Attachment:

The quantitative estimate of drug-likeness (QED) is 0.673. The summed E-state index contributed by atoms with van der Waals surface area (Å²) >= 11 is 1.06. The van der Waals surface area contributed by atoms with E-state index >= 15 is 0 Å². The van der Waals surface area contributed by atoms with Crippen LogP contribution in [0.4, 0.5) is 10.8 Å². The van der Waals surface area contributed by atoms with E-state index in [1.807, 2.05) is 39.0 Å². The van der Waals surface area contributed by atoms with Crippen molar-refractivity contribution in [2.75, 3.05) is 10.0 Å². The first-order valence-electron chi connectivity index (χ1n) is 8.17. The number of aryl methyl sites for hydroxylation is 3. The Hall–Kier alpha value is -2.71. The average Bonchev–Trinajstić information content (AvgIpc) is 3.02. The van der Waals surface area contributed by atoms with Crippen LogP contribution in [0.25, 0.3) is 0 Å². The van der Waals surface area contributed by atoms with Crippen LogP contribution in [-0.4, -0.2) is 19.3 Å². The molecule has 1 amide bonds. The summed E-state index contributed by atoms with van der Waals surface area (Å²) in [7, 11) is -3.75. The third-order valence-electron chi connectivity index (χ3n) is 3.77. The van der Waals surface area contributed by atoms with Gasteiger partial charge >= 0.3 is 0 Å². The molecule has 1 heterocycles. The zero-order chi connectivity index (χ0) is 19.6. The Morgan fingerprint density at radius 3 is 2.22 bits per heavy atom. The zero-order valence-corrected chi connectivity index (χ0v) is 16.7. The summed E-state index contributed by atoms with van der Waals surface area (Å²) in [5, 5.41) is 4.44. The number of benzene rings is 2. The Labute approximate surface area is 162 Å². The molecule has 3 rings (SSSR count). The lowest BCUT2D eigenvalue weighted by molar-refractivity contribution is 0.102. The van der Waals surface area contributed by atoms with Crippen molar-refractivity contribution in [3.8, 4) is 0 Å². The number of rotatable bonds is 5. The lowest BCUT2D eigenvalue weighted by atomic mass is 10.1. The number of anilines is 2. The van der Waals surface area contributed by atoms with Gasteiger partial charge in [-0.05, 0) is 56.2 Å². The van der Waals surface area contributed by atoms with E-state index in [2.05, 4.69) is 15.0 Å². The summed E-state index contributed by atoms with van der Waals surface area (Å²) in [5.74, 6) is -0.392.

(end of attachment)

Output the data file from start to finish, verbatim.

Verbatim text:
The quantitative estimate of drug-likeness (QED) is 0.673. The summed E-state index contributed by atoms with van der Waals surface area (Å²) >= 11 is 1.06. The van der Waals surface area contributed by atoms with E-state index >= 15 is 0 Å². The van der Waals surface area contributed by atoms with Crippen LogP contribution in [0.4, 0.5) is 10.8 Å². The van der Waals surface area contributed by atoms with E-state index in [1.807, 2.05) is 39.0 Å². The van der Waals surface area contributed by atoms with Crippen molar-refractivity contribution in [2.75, 3.05) is 10.0 Å². The first-order valence-electron chi connectivity index (χ1n) is 8.17. The number of aryl methyl sites for hydroxylation is 3. The Hall–Kier alpha value is -2.71. The average Bonchev–Trinajstić information content (AvgIpc) is 3.02. The van der Waals surface area contributed by atoms with Crippen LogP contribution in [0.25, 0.3) is 0 Å². The van der Waals surface area contributed by atoms with Crippen LogP contribution in [-0.4, -0.2) is 19.3 Å². The molecule has 1 amide bonds. The summed E-state index contributed by atoms with van der Waals surface area (Å²) in [7, 11) is -3.75. The third-order valence-electron chi connectivity index (χ3n) is 3.77. The van der Waals surface area contributed by atoms with Gasteiger partial charge >= 0.3 is 0 Å². The molecule has 1 heterocycles. The zero-order chi connectivity index (χ0) is 19.6. The Morgan fingerprint density at radius 3 is 2.22 bits per heavy atom. The zero-order valence-corrected chi connectivity index (χ0v) is 16.7. The summed E-state index contributed by atoms with van der Waals surface area (Å²) in [5, 5.41) is 4.44. The number of benzene rings is 2. The Labute approximate surface area is 162 Å². The molecule has 3 rings (SSSR count). The lowest BCUT2D eigenvalue weighted by molar-refractivity contribution is 0.102. The van der Waals surface area contributed by atoms with Crippen molar-refractivity contribution in [3.8, 4) is 0 Å². The number of rotatable bonds is 5. The lowest BCUT2D eigenvalue weighted by atomic mass is 10.1. The number of anilines is 2. The van der Waals surface area contributed by atoms with Gasteiger partial charge in [-0.05, 0) is 56.2 Å². The van der Waals surface area contributed by atoms with E-state index in [2.05, 4.69) is 15.0 Å². The summed E-state index contributed by atoms with van der Waals surface area (Å²) in [5.74, 6) is -0.392.